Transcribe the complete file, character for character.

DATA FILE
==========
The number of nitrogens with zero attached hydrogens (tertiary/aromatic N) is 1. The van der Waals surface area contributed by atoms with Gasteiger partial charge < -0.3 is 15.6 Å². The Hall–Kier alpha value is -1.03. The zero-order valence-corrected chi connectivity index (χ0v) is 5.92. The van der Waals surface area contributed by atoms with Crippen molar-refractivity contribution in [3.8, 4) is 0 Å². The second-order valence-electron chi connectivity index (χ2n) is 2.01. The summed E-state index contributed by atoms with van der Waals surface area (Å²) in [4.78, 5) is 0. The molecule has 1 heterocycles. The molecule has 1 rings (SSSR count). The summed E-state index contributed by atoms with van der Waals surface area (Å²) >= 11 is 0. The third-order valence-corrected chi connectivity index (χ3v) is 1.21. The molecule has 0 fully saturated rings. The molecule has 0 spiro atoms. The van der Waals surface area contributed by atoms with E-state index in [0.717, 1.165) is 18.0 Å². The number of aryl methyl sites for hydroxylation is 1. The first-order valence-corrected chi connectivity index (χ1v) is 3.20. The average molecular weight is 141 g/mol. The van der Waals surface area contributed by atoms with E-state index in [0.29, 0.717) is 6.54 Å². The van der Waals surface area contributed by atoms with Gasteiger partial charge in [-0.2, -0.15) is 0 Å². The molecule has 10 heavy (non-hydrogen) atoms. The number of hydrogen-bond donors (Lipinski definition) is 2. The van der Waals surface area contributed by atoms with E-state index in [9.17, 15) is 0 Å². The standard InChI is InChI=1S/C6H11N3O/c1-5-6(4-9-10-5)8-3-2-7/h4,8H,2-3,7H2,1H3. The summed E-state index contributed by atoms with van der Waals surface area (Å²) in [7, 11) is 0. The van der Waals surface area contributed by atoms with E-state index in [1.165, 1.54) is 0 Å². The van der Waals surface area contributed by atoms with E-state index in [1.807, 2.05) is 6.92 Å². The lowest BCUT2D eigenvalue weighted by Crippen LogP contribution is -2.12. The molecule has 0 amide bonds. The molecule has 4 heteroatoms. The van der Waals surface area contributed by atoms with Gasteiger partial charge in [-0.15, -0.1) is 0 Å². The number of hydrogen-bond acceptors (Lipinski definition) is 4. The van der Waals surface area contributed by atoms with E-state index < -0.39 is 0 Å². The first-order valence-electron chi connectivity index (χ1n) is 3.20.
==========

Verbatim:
The number of nitrogens with zero attached hydrogens (tertiary/aromatic N) is 1. The van der Waals surface area contributed by atoms with Gasteiger partial charge < -0.3 is 15.6 Å². The Hall–Kier alpha value is -1.03. The zero-order valence-corrected chi connectivity index (χ0v) is 5.92. The van der Waals surface area contributed by atoms with Crippen molar-refractivity contribution in [3.8, 4) is 0 Å². The second-order valence-electron chi connectivity index (χ2n) is 2.01. The summed E-state index contributed by atoms with van der Waals surface area (Å²) in [4.78, 5) is 0. The molecule has 1 heterocycles. The molecule has 1 rings (SSSR count). The summed E-state index contributed by atoms with van der Waals surface area (Å²) >= 11 is 0. The third-order valence-corrected chi connectivity index (χ3v) is 1.21. The molecule has 0 fully saturated rings. The molecule has 0 spiro atoms. The van der Waals surface area contributed by atoms with E-state index in [0.717, 1.165) is 18.0 Å². The number of aryl methyl sites for hydroxylation is 1. The first-order valence-corrected chi connectivity index (χ1v) is 3.20. The average molecular weight is 141 g/mol. The van der Waals surface area contributed by atoms with E-state index in [0.29, 0.717) is 6.54 Å². The van der Waals surface area contributed by atoms with Gasteiger partial charge in [-0.2, -0.15) is 0 Å². The molecule has 10 heavy (non-hydrogen) atoms. The number of hydrogen-bond donors (Lipinski definition) is 2. The van der Waals surface area contributed by atoms with E-state index in [9.17, 15) is 0 Å². The standard InChI is InChI=1S/C6H11N3O/c1-5-6(4-9-10-5)8-3-2-7/h4,8H,2-3,7H2,1H3. The summed E-state index contributed by atoms with van der Waals surface area (Å²) in [7, 11) is 0. The van der Waals surface area contributed by atoms with E-state index in [1.165, 1.54) is 0 Å². The van der Waals surface area contributed by atoms with E-state index in [1.807, 2.05) is 6.92 Å². The lowest BCUT2D eigenvalue weighted by Crippen LogP contribution is -2.12. The molecule has 0 amide bonds. The molecule has 4 heteroatoms. The van der Waals surface area contributed by atoms with Gasteiger partial charge in [-0.15, -0.1) is 0 Å². The number of hydrogen-bond acceptors (Lipinski definition) is 4. The van der Waals surface area contributed by atoms with E-state index < -0.39 is 0 Å². The first-order valence-electron chi connectivity index (χ1n) is 3.20.